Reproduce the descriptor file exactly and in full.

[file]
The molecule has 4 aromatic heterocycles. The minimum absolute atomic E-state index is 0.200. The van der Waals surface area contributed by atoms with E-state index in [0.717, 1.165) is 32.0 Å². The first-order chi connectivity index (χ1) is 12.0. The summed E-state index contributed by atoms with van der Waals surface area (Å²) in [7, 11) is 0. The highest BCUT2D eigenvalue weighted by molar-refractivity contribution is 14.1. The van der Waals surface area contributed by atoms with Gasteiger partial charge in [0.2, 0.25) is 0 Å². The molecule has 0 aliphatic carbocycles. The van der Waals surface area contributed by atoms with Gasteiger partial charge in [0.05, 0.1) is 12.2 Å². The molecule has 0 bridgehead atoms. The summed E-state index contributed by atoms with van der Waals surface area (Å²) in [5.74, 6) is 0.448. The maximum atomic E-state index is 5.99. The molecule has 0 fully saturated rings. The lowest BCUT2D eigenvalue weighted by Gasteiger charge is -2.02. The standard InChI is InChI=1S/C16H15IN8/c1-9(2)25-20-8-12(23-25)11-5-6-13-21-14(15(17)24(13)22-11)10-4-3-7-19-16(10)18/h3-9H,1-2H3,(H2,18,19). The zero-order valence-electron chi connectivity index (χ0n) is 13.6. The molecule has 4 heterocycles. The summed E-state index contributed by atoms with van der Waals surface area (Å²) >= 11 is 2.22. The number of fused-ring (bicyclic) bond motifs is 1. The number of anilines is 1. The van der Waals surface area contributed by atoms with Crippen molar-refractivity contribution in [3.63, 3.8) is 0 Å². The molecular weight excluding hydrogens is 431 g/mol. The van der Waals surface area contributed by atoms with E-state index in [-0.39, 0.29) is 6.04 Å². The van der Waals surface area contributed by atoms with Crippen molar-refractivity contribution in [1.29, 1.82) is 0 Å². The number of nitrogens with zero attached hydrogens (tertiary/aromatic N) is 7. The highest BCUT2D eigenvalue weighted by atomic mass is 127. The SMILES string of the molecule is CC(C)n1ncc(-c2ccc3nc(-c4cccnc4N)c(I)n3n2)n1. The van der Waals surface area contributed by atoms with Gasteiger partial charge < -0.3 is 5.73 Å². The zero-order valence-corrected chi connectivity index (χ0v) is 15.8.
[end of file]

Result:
The molecule has 4 aromatic heterocycles. The minimum absolute atomic E-state index is 0.200. The van der Waals surface area contributed by atoms with E-state index in [0.717, 1.165) is 32.0 Å². The first-order chi connectivity index (χ1) is 12.0. The summed E-state index contributed by atoms with van der Waals surface area (Å²) in [7, 11) is 0. The highest BCUT2D eigenvalue weighted by molar-refractivity contribution is 14.1. The van der Waals surface area contributed by atoms with Gasteiger partial charge in [0.2, 0.25) is 0 Å². The molecule has 0 aliphatic carbocycles. The van der Waals surface area contributed by atoms with Gasteiger partial charge in [0.05, 0.1) is 12.2 Å². The molecule has 0 bridgehead atoms. The summed E-state index contributed by atoms with van der Waals surface area (Å²) in [5.74, 6) is 0.448. The maximum atomic E-state index is 5.99. The molecule has 0 fully saturated rings. The lowest BCUT2D eigenvalue weighted by Gasteiger charge is -2.02. The standard InChI is InChI=1S/C16H15IN8/c1-9(2)25-20-8-12(23-25)11-5-6-13-21-14(15(17)24(13)22-11)10-4-3-7-19-16(10)18/h3-9H,1-2H3,(H2,18,19). The zero-order valence-electron chi connectivity index (χ0n) is 13.6. The molecule has 4 heterocycles. The summed E-state index contributed by atoms with van der Waals surface area (Å²) >= 11 is 2.22. The number of fused-ring (bicyclic) bond motifs is 1. The number of anilines is 1. The van der Waals surface area contributed by atoms with Crippen molar-refractivity contribution in [3.63, 3.8) is 0 Å². The molecular weight excluding hydrogens is 431 g/mol. The van der Waals surface area contributed by atoms with E-state index in [-0.39, 0.29) is 6.04 Å². The van der Waals surface area contributed by atoms with Crippen molar-refractivity contribution in [1.29, 1.82) is 0 Å². The number of nitrogens with zero attached hydrogens (tertiary/aromatic N) is 7. The highest BCUT2D eigenvalue weighted by atomic mass is 127. The SMILES string of the molecule is CC(C)n1ncc(-c2ccc3nc(-c4cccnc4N)c(I)n3n2)n1. The van der Waals surface area contributed by atoms with Gasteiger partial charge < -0.3 is 5.73 Å². The zero-order valence-corrected chi connectivity index (χ0v) is 15.8.